I am tired tonight. The ups and downs are beginning to take their toll on me. This morning as I headed for the office, driving down the Corniche, the air was crisp with the remnants of a northerly wind, and the early joggers were huffing and puffing their way by a sea so deeply blue and so still you could have thought it a painting. Over there, in the distance, Mount Sannine rose through low-lying mists and stood high and magnificent, crowned in dazzlingly white fresh snow. A scene so achingly beautiful you’d want to wrap it and take it home with you.
The same stretch, tonight. A different affair altogether: in near pitch darkness, under streetlights for some reason turned off, hardly a soul to see, not even a single amorous couple, and two, heavily manned and nervous looking army checkpoints, separated by less than a mile and no less than two police patrols, driving slowly in the still night.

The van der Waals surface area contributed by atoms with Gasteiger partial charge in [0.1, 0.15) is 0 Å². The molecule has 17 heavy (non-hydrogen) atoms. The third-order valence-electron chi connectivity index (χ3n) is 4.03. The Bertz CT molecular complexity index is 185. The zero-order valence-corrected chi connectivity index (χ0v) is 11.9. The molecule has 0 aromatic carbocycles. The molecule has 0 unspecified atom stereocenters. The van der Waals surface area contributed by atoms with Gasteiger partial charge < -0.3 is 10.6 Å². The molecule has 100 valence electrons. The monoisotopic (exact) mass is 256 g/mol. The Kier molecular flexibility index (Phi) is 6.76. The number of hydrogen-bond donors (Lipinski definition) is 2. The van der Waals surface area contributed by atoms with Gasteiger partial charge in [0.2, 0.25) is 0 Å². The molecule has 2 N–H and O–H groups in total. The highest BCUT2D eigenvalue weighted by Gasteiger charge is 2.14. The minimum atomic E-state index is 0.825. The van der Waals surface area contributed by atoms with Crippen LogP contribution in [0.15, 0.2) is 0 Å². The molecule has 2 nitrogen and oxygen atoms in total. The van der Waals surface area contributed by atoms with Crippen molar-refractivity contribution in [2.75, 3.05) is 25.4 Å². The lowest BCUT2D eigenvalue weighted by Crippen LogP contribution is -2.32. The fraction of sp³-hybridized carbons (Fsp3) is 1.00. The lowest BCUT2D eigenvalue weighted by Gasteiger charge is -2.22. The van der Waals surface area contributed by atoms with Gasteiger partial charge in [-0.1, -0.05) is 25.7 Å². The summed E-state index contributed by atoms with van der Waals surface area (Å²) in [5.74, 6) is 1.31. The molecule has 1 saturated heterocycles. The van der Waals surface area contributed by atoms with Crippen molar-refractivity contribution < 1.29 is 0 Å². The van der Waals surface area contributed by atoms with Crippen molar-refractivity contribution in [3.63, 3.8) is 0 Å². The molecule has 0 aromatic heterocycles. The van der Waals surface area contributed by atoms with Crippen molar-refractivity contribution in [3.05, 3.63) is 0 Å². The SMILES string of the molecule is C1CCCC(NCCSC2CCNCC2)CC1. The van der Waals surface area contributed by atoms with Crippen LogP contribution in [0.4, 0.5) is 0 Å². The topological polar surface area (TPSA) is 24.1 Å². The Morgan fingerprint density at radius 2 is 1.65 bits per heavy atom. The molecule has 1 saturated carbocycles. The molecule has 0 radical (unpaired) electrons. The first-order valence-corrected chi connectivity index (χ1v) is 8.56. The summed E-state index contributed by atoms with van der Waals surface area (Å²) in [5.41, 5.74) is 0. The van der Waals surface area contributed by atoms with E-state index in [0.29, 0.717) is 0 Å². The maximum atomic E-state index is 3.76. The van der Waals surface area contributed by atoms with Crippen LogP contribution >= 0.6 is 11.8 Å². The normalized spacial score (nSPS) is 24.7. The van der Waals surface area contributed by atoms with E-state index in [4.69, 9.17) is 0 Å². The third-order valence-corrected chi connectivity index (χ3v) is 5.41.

What is it about this country that can make the mood swing so violently in the space of a few hours? Why is it that a morning so full of promise, so pregnant with anticipation, can become a foreboding, brooding evening that closes curtains, shutters windows and locks up doors? Why is it that a people who has already had so much to endure, be condemned to endure further? Tonight I wondered why on earth I came back to Lebanon, just as this morning I was pitying those who have decided to leave.
Alain Peyrefitte, a distinguished French writer and politician wrote once of a tragic event that occurred during the winter siege of Leningrad in WWII. On that night, the horses of a Russian artillery regiment caught in a huge forest fire, galloped through the inferno and into the nearly-frozen waters of Lake Ladoga. Triggered by a phenomenon known as surfusion, almost instantly, and with the snap of broken glass, the lake froze solid around the horses, trapping them in a deadly, icy grip. The next morning, a terrible spectacle was awaiting the first Russian patrols: that of a mirror-like surface out of which emerged, eyes petrified in fear, the marble-looking heads of hundreds of frozen horses. In his book, Les Cheveaux Du Lac Ladoga, Peyrefitte saw in this anecdote a metaphor for justice between two extremes. I’m seeing it in a different light altogether tonight.